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Grief, Bereavement, and Coping With Loss (PDQ®): Supportive care - Health Professional Information [NCI] - Treatment

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Throughout the middle phase, attention alternated between the themes of loss/grief and future/restoration. A unique characteristic of CGT was the concept of revisiting loss via retelling the story of the death. This concept was particularly important for persons inclined to avoid thinking about the trauma of the loss. Specific procedures that were modeled after the "imaginal exposure" component of interventions for post-traumatic stress disorder were utilized for retelling.[9]

The termination phase for the CGT group was similar to that for the IPT group.[9]

Both treatments showed improvements in symptoms, with the CGT group showing a larger percentage of patients responding (51%) than the IPT group (28%). The CGT group also seemed to respond quicker than the IPT group. A total of 45% of all study participants were taking antidepressants. No significant differences in outcomes were found for those on antidepressant medications.[9]

The second study of complicated grief [11][Level of evidence: II] compared cognitive-behavioral therapy (CBT), offered in two different sequences, with supportive counseling for 54 bereaved persons, all prescreened and found to be experiencing complicated grief.

With researchers hypothesizing that maladaptive thoughts and behaviors are an important component of complicated grief, the CBT interventions consisted of two components (exposure therapy and cognitive restructuring) designed to directly impact grief-related thoughts and behaviors.[11] Participants were randomly assigned to receive one of three treatments:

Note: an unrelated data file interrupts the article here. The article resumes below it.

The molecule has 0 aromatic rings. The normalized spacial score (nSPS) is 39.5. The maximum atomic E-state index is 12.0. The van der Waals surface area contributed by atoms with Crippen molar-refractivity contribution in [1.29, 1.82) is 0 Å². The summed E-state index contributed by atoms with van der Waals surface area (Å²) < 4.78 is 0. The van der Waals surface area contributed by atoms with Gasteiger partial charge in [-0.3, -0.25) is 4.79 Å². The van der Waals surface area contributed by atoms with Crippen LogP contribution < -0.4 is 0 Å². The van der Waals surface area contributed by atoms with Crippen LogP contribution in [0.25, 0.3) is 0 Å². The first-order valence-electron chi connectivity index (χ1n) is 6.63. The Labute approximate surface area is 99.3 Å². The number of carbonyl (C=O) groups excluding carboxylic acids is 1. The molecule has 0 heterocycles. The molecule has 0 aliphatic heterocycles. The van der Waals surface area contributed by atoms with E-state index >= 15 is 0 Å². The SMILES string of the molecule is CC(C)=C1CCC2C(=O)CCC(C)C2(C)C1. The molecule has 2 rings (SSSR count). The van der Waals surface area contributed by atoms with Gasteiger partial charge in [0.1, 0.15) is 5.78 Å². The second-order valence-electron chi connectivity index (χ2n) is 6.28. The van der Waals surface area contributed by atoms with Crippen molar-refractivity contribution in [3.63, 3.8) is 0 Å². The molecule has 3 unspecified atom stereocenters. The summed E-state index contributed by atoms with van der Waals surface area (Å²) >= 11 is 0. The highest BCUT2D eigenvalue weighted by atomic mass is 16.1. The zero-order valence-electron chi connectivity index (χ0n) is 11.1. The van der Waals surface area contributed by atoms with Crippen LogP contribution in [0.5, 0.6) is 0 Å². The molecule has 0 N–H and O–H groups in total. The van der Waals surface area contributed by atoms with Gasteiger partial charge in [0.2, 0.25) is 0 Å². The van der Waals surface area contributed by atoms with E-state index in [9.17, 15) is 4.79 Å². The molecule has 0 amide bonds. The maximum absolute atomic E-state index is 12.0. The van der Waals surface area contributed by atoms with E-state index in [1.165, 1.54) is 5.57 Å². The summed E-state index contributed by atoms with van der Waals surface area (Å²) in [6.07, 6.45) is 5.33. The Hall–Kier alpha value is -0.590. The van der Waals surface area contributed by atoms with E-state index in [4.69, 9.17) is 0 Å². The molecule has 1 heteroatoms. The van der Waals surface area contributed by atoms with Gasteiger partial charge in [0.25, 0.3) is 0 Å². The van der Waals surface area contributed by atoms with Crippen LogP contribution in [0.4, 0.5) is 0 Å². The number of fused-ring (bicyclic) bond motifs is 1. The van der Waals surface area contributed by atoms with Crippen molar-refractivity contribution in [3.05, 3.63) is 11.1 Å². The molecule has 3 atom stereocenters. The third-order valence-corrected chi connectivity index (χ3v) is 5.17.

• Exposure therapy followed by cognitive restructuring.
  • Cognitive restructuring followed by exposure therapy.
  • Supportive counseling.

Results showed that both CBT groups experienced more improvement in symptoms of complicated grief and general psychopathology than did the supportive counseling group. In component analyses, the exposure therapy component was more effective than the cognitive restructuring component; the sequence of exposure therapy first, followed by cognitive restructuring, produced the best results.[11]

Pharmacologic Treatment of Bereavement-related Depression

The clinical decision on whether to provide pharmacologic treatment for depressive symptoms in the context of bereavement is controversial and not very extensively studied. Some health care professionals argue that distinguishing the sadness and distress of normal grief from the sadness and distress of depression is difficult, and pharmacologic treatment of a normal emotional process is not warranted. However, three open-label trials and one randomized controlled trial of treatment of bereavement-related depression with antidepressants have been reported (see Table 1).

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